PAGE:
Moreover, facing the heat from SFs, the militants in the region have come together in an attempt to form a united platform. On April 17, 2015, NSCN-K joined hands with three of the most active terror outfits in the Northeast: the United Liberation Front of Asom-Independent (ULFA-I); IK Songbijit faction of the National Democratic Front of Bodoland (NDFB-IKS); and Kamtapur Liberation Organisation (KLO), to form the United National Liberation Front of Western South East Asia (UNLFWESEA). The UNLFWESEA headed by S.S. Khaplang was formed with the aim to set up a ‘northeast government-in-exile’, reportedly to be based in Myanmar. The CorCom [Coordination Committee], a conglomerate of six Manipur Valley-based militant outfits – the Kangleipak Communist Party (KCP), Kanglei Yawol Kanna Lup (KYKL), People’s Revolutionary Party of Kangleipak (PREPAK), its Progressive faction (PREPAK-Pro), Revolutionary People’s Front (RPF, the political wing of the People’s Liberation Army– PLA), and United National Liberation Front (UNLF) – have also reportedly extended ‘moral support’ to the Front and agreed to take part in joint operations against ‘common enemies’. CorCom was formed in July 2011 with seven members but, in a Press Release issued on February 1, 2013, stated that it has expelled the United Peoples Party of Kangleipak (UPPK) from its membership.
According to a March 23, 2016, report, the Assam Police disclosed, through a Press Statement, “On March 8, a group of UNLFWSEA [UNLFWESEA] and some other extremist organisations entered Upper Dihing Reserve Forest, Tinsukia. The group was a conglomerate of ULFA (I), PLA [Peoples’ Liberation Army], KYKL [Kanglei Yawol Kanna Lup], NSCN (K).” Their initial target was to attack SFs in Upper Assam on March 16, 2016, ULFA’s ‘Raising Day’.
UMHA has also expressed concern over the Communist Party of India-Maoist’s (CPI-Maoist) attempts to expand their base in the region. UHM Rajnath Singh, on March 22, 2016, thus observed, while addressing Assam Rifles troopers on their 181st Raising Day celebrations in Meghalaya, “We have got information that in some parts of the Northeast, Maoists are trying expand their roots. We have to check this, and I believe you can demoralise their courage (sic).” Interestingly, none of the 87 Districts of the seven insurgency affected States in the region feature in the list of 106 districts declared Maoist-affected by the UMHA as of March 1, 2016. In the last such detailed list which was released in 2012, thirteen Districts across three States in the Northeast (Assam-10, Tripura-2, and Arunachal Pradesh 1) were listed as Maoist-affected. 182 districts (including the 13 in the Northeast) had been declared Maoist-affected in the 2012 list.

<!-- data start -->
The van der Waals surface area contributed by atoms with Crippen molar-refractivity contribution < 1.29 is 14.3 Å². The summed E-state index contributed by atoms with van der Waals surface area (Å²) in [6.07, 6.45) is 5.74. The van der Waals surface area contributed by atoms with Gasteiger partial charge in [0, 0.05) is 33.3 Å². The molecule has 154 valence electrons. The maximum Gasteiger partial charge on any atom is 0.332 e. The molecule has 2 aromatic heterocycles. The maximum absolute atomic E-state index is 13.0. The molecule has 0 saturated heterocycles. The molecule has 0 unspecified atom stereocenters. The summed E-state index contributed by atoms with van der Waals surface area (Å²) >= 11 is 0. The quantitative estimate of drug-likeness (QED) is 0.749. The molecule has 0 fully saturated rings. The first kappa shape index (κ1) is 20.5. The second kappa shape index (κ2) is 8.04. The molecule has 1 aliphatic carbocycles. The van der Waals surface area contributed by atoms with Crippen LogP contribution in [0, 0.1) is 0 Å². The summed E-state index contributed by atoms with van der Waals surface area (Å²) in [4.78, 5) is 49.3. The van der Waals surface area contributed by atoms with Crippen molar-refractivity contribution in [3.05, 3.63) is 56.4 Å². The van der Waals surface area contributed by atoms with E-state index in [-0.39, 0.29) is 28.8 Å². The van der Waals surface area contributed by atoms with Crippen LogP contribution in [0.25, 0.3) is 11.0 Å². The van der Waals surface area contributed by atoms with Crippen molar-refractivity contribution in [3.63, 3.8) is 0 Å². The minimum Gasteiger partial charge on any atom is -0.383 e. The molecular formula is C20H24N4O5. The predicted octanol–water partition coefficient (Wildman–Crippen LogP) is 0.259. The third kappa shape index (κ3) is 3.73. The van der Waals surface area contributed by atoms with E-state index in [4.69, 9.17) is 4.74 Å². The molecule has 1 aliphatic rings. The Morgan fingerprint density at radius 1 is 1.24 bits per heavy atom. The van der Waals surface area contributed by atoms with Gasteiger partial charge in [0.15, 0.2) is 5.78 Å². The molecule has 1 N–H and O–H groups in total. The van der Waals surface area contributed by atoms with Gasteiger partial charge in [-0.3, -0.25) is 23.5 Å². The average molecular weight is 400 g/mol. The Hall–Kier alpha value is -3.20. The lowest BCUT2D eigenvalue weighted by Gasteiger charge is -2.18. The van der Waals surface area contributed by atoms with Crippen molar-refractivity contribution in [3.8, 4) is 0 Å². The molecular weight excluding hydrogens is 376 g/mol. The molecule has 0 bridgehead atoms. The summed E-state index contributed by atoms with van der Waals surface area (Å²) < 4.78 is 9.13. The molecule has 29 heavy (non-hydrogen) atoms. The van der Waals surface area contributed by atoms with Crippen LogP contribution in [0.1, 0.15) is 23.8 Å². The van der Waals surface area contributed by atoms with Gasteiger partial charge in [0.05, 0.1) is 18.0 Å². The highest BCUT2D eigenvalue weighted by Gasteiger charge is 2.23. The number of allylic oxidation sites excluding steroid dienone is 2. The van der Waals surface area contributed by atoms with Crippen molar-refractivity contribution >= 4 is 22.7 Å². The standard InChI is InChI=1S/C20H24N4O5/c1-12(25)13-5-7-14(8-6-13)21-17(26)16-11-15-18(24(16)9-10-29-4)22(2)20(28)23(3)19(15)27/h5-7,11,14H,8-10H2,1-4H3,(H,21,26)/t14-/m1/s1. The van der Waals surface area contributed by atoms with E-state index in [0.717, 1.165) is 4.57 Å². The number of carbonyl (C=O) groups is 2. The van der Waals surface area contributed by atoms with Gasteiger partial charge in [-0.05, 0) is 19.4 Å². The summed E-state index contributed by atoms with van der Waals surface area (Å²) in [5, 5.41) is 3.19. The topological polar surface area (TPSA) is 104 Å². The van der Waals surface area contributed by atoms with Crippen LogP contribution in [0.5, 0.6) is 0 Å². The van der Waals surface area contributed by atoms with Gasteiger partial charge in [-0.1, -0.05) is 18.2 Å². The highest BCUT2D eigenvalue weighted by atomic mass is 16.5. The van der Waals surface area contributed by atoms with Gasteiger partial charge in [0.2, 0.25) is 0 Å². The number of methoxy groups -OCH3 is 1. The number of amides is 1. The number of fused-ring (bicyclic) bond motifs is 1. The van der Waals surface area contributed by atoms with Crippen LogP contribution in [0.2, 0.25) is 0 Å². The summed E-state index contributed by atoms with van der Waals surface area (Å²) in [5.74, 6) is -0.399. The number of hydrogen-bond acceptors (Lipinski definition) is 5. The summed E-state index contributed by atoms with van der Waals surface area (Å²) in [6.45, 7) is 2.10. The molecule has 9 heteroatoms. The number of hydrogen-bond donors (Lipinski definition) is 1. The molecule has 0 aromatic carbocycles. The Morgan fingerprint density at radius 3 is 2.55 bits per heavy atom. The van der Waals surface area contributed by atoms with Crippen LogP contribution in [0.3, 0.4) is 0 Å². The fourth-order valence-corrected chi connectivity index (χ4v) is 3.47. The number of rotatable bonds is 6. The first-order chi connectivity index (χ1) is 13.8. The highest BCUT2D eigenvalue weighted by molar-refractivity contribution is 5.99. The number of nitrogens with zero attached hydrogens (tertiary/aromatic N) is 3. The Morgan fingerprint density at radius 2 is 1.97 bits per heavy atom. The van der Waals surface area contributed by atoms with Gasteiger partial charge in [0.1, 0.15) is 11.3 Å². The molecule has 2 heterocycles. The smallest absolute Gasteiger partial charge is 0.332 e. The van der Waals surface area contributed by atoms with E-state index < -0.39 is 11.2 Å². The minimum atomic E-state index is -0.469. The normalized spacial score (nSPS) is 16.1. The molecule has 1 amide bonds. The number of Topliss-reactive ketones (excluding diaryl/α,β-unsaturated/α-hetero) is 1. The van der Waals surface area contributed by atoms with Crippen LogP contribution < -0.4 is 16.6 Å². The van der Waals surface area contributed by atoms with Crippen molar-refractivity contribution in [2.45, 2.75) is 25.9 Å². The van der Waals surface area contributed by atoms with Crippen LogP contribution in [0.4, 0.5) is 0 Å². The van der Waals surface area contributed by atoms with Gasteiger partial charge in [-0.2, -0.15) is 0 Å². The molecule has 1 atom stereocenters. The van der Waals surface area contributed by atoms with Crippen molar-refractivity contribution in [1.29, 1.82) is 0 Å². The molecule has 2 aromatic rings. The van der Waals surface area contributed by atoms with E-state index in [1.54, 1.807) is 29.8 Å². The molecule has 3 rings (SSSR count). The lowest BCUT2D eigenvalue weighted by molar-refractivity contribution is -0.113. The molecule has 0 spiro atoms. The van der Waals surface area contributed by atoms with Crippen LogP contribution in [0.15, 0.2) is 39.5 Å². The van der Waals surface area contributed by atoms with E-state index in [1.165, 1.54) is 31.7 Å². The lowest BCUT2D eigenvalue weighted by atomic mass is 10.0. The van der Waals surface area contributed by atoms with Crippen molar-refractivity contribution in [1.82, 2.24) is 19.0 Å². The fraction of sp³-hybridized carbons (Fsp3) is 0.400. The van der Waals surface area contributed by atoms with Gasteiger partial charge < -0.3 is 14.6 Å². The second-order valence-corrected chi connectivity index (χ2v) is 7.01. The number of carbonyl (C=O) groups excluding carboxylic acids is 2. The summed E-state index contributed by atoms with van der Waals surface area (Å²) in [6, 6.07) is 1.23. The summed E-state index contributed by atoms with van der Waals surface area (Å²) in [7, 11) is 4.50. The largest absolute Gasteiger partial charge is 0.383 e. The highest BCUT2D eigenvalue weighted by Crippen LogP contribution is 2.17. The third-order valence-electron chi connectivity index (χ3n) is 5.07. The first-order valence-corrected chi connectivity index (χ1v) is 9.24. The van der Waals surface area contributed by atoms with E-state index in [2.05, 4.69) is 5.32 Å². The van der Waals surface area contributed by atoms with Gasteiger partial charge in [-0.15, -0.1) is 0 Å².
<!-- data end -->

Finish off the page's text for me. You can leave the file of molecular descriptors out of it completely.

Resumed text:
Meanwhile, residual State specific threats persist in all the seven affected States: Arunachal Pradesh, Assam, Manipur, Meghalaya, Mizoram, Nagaland and Tripura. For instance, the issue of the Inner Line Permit (ILP) continued to trouble Manipur through 2015, with 10 people killed in the related stir. Manipur was the worst affected State in the region in terms of insurgency related fatalities through 2015, accounting for 94 deaths.
SFs have helped attain relative peace in the region and are expected to tackle the residual challenges as well. However, for an enduring peace to be established in the region, it is imperative for the Central Government to work in unison with the respective State Governments to accelerate developmental projects in the region to narrow down the economic disparity which has emerged because of years of neglect on the part of successive regimes. On March 3, 2016, Union Minister for Development of the North Eastern Region (DoNER) Jitendra Singh disclosed, “The budgetary allocation for the Ministry of DoNER has been increased from Rs 2,334.50 crore last year to Rs 2,400 crore this year. A budget of Rs 33,097.02 crore has been allocated for the Northeast across 56 ministries, which is 14 per cent higher than the budget estimate of Rs 29,087.93 crore for the previous year.”
Fund allocation, however, is only a very small part of the problem. Despite generous Central allocations, States in the region have – with the exception of Tripura – been non-performers, and their administrations deeply eroded by corruption, neglect and politicization.
* Ajit Kumar Singh
Research Fellow, Institute for Conflict Management